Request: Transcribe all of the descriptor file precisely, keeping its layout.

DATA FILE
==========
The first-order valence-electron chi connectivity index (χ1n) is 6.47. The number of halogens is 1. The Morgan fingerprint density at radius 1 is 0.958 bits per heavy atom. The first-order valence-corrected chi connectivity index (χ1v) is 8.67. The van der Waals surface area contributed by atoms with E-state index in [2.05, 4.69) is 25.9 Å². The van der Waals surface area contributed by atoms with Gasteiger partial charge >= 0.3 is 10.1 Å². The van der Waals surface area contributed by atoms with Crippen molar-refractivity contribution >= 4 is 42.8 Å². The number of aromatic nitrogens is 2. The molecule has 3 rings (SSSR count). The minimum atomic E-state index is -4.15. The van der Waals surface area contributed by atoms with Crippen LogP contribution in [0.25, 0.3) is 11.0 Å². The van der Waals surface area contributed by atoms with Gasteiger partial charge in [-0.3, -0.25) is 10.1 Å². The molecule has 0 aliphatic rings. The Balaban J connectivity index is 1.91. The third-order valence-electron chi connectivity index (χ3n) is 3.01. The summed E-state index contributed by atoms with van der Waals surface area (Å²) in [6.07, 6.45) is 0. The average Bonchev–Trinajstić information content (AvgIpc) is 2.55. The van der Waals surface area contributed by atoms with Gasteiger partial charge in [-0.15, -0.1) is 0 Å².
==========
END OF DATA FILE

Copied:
The first-order valence-electron chi connectivity index (χ1n) is 6.47. The number of halogens is 1. The Morgan fingerprint density at radius 1 is 0.958 bits per heavy atom. The first-order valence-corrected chi connectivity index (χ1v) is 8.67. The van der Waals surface area contributed by atoms with E-state index in [2.05, 4.69) is 25.9 Å². The van der Waals surface area contributed by atoms with Gasteiger partial charge >= 0.3 is 10.1 Å². The van der Waals surface area contributed by atoms with Crippen molar-refractivity contribution >= 4 is 42.8 Å². The number of aromatic nitrogens is 2. The molecule has 3 rings (SSSR count). The minimum atomic E-state index is -4.15. The van der Waals surface area contributed by atoms with Crippen LogP contribution in [0.25, 0.3) is 11.0 Å². The van der Waals surface area contributed by atoms with Gasteiger partial charge in [-0.3, -0.25) is 10.1 Å². The molecule has 0 aliphatic rings. The Balaban J connectivity index is 1.91. The third-order valence-electron chi connectivity index (χ3n) is 3.01. The summed E-state index contributed by atoms with van der Waals surface area (Å²) in [6.07, 6.45) is 0. The average Bonchev–Trinajstić information content (AvgIpc) is 2.55. The van der Waals surface area contributed by atoms with Gasteiger partial charge in [-0.15, -0.1) is 0 Å².